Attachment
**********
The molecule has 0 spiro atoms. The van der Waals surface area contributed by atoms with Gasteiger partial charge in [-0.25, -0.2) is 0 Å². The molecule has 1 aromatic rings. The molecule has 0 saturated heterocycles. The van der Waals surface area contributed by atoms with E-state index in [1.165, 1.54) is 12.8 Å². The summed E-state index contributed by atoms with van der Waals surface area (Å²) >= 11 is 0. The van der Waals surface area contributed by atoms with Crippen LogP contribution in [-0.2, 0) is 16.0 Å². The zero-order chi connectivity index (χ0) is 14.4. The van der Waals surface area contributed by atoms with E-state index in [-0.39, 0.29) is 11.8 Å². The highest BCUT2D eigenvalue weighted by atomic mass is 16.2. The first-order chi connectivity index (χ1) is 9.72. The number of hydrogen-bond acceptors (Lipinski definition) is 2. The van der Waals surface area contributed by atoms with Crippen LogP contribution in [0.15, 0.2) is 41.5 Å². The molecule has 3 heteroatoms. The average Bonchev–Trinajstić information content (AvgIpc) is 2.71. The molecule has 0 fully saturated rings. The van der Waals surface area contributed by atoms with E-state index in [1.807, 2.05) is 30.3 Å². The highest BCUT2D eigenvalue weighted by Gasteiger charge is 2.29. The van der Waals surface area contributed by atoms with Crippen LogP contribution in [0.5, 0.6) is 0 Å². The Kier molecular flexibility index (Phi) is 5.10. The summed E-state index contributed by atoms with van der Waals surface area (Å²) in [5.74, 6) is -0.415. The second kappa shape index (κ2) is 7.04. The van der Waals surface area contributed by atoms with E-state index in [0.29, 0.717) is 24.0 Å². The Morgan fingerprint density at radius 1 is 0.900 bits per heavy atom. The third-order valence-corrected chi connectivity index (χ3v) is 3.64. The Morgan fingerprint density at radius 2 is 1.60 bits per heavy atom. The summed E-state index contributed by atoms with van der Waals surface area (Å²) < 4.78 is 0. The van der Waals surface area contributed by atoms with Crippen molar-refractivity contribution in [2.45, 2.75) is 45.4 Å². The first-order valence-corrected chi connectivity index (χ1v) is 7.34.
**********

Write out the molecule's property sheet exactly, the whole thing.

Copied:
The molecule has 0 spiro atoms. The van der Waals surface area contributed by atoms with Gasteiger partial charge in [-0.25, -0.2) is 0 Å². The molecule has 1 aromatic rings. The molecule has 0 saturated heterocycles. The van der Waals surface area contributed by atoms with E-state index in [1.165, 1.54) is 12.8 Å². The summed E-state index contributed by atoms with van der Waals surface area (Å²) >= 11 is 0. The van der Waals surface area contributed by atoms with Crippen LogP contribution in [-0.2, 0) is 16.0 Å². The zero-order chi connectivity index (χ0) is 14.4. The van der Waals surface area contributed by atoms with E-state index in [-0.39, 0.29) is 11.8 Å². The highest BCUT2D eigenvalue weighted by atomic mass is 16.2. The first-order chi connectivity index (χ1) is 9.72. The number of hydrogen-bond acceptors (Lipinski definition) is 2. The van der Waals surface area contributed by atoms with Crippen LogP contribution in [0.15, 0.2) is 41.5 Å². The molecule has 3 heteroatoms. The average Bonchev–Trinajstić information content (AvgIpc) is 2.71. The molecule has 0 fully saturated rings. The van der Waals surface area contributed by atoms with E-state index in [1.807, 2.05) is 30.3 Å². The highest BCUT2D eigenvalue weighted by Gasteiger charge is 2.29. The van der Waals surface area contributed by atoms with Crippen LogP contribution in [0.5, 0.6) is 0 Å². The Kier molecular flexibility index (Phi) is 5.10. The summed E-state index contributed by atoms with van der Waals surface area (Å²) in [5.74, 6) is -0.415. The second kappa shape index (κ2) is 7.04. The van der Waals surface area contributed by atoms with E-state index in [0.29, 0.717) is 24.0 Å². The Morgan fingerprint density at radius 1 is 0.900 bits per heavy atom. The third-order valence-corrected chi connectivity index (χ3v) is 3.64. The Morgan fingerprint density at radius 2 is 1.60 bits per heavy atom. The summed E-state index contributed by atoms with van der Waals surface area (Å²) < 4.78 is 0. The van der Waals surface area contributed by atoms with Crippen molar-refractivity contribution in [2.45, 2.75) is 45.4 Å². The first-order valence-corrected chi connectivity index (χ1v) is 7.34.